Did you know that Florida ranks 3rd in the United States for solar potential, but only 14th in terms of rooftop solar installed? This is because, although there is a lot of potential for solar, there aren’t quite enough incentives (yet) in the state of Florida to motivate homeowners to make the transition compared to other states. Although the cost of solar in Florida has declined notably over the last decade, it is still a significant investment for home and business owners looking to lower their electricity bills. Hence, a good set of incentives that can appeal to more homeowners would most definitely stimulate this transition. So, let’s look at what incentives the state of Florida offers compared to other states such as Massachusetts.
When you go solar in Florida, you may qualify for a few state and federal incentives to help you save more money. Let’s begin with the most popular state incentive offered known as net energy metering (NEM). Thanks to Duke Energy, Florida Power & Light (FPL), Tampa Electric Company (TECO), and other utility companies’ NEM programs, residential and commercial customers get the opportunity to get paid for the energy they generate with their solar panel systems, where they earn bill credits for the excess solar power they create. Those customers push the electricity they aren’t using back onto the grid and receive a credit from their utility. They are only billed for the “net” energy used each month. Net metering policies allow distributed generation customers to sell excess electricity to a utility at a retail rate and receive credit on their utility bill. This credit offsets the customer’s electricity consumption during other times of the day or year, which reduces the amount of electricity the customer purchases from a utility. Another attractive incentive in the state of Florida is the Solar System Property Tax Exemption. Although going solar increases your home’s value up to 4%, with this exemption, your property taxes won’t go up after adding a solar panel system to your home. The final state incentive offered in Florida is the Home Solar System Sales Tax Exemption, which allows residential homeowners to not have to pay any sales tax on the cost of their system, saving homeowners 7% right off the bat.
As far as federal incentives go, Floridians can also take advantage of the Federal Solar Investment Tax Credit (ITC). Residential and commercial properties are eligible for this incentive although the percentage does vary between the two. For residential, any homeowner that installs solar panels on their home can qualify for a 26% tax credit the year following the installation. However, this incentive drops down to 22% in 2023 and ends in 2024.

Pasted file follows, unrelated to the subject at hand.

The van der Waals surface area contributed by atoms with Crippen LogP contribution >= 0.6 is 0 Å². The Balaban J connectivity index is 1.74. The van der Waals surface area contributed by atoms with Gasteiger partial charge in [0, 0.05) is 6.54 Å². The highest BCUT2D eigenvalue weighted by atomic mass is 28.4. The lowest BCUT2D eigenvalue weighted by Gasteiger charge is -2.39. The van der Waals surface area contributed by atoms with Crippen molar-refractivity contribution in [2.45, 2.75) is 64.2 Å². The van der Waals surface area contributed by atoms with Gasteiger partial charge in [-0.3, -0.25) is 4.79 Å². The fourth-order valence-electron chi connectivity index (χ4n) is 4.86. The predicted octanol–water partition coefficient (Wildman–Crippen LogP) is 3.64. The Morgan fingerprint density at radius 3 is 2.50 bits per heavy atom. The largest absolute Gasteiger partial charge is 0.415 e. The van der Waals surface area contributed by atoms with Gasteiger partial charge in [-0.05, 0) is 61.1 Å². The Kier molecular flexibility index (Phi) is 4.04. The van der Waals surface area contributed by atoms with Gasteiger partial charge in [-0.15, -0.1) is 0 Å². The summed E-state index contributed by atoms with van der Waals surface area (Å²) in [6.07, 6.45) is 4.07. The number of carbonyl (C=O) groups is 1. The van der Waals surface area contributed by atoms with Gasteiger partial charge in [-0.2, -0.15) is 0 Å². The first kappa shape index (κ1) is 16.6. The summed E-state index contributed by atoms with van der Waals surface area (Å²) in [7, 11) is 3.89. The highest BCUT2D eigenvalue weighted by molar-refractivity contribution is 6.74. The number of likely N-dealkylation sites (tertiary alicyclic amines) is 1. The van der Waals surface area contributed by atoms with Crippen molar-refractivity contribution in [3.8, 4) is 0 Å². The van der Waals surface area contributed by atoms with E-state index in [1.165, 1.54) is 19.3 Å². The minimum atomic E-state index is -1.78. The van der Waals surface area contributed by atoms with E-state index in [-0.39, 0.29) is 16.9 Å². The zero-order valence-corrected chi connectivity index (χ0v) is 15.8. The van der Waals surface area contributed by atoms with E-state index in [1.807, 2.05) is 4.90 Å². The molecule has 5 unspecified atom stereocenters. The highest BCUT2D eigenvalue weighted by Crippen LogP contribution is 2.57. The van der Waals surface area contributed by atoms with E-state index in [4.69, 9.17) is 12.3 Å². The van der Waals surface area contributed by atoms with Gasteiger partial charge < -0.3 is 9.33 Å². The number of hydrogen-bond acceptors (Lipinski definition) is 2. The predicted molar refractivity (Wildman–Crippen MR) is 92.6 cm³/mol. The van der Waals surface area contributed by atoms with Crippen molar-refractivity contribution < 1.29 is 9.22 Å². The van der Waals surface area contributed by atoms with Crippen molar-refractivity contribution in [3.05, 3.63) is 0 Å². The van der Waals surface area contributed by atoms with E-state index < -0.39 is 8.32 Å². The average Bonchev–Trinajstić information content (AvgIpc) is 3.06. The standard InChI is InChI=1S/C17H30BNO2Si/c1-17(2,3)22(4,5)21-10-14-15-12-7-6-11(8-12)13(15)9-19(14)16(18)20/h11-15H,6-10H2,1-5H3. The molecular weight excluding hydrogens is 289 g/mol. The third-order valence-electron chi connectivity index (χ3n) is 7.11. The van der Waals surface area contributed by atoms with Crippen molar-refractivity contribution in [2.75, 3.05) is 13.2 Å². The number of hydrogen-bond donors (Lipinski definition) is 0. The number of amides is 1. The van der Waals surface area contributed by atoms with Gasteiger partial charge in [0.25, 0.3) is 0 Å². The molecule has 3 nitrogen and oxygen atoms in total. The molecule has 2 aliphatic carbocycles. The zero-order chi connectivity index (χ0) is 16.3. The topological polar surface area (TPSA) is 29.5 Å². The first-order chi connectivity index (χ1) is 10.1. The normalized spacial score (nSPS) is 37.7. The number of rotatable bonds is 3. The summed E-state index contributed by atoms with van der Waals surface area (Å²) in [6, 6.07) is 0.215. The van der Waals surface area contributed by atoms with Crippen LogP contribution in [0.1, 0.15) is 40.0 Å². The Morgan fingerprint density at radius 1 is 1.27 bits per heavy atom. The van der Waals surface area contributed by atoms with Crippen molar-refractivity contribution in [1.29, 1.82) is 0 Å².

Nonetheless, the incentives in Florida are a great reason to go solar and save even more money on your electric bills. But you would think that with 230 days of sunshine, Florida would be booming in terms of rooftop solar installations, right? So, what is Florida lacking to motivate more homeowners to make the switch? Let’s look at the state of Massachusetts and the incentives they offer for going solar.
Massachusetts vs. Florida
On average Massachusetts counts on only 197 days of sunshine per year, yet they are ranking in 8th place in the top ten states for solar. Why? Because in addition to the current ITC, Massachusetts offers five additional state incentives for going solar, five! They offer an additional 15% state solar tax credit for residential solar panel systems purchased known as the Residential Renewable Energy Income Tax Credit. So added with the 26% ITC, that’s a 41% tax credit to those eligible. That is almost a 50% credit of the entire system cost! Then we have the Solar Massachusetts Renewable Target Program (SMART) which provides compensation for each kilowatt per hour produced by the system. This is followed by the Solar Installation Property Tax Exemption which is the same as in Florida where property taxes will not go up with the purchase of a solar panel system. Massachusetts also offers the Home Solar Project Sales Tax Exemption which save residents a 6.25% sales tax on the purchase of a solar panel system which is applicable on 100% of the sales tax. Lastly, Massachusetts offers the Mass Solar Loan Program which allows qualified low-income homeowners to get access to a low-interest loan to install residential solar panels.
It is evident that the more money people save going solar, the more likely they are to make the switch. And that is exactly what Florida needs to do. Provide more monetary incentives to homeowners to make going solar that much more affordable. We only mentioned the state of Massachusetts, but Florida can follow in the footsteps of many other states such as Rhode Island who offers homeowners a rebate of $0.85 per watt when they purchase a new solar panel system. Another great program Florida should offer is something similar to Connecticut’s Energy Conservation Loan Program which provides homeowners loan options with as little as 0% interest to finance their solar projects. It is in the hands of the federal government, state, and local governments, and even utility companies to offer more incentives to help make solar more affordable and accessible to everyone, igniting the greater adoption of solar energy now and the years to come.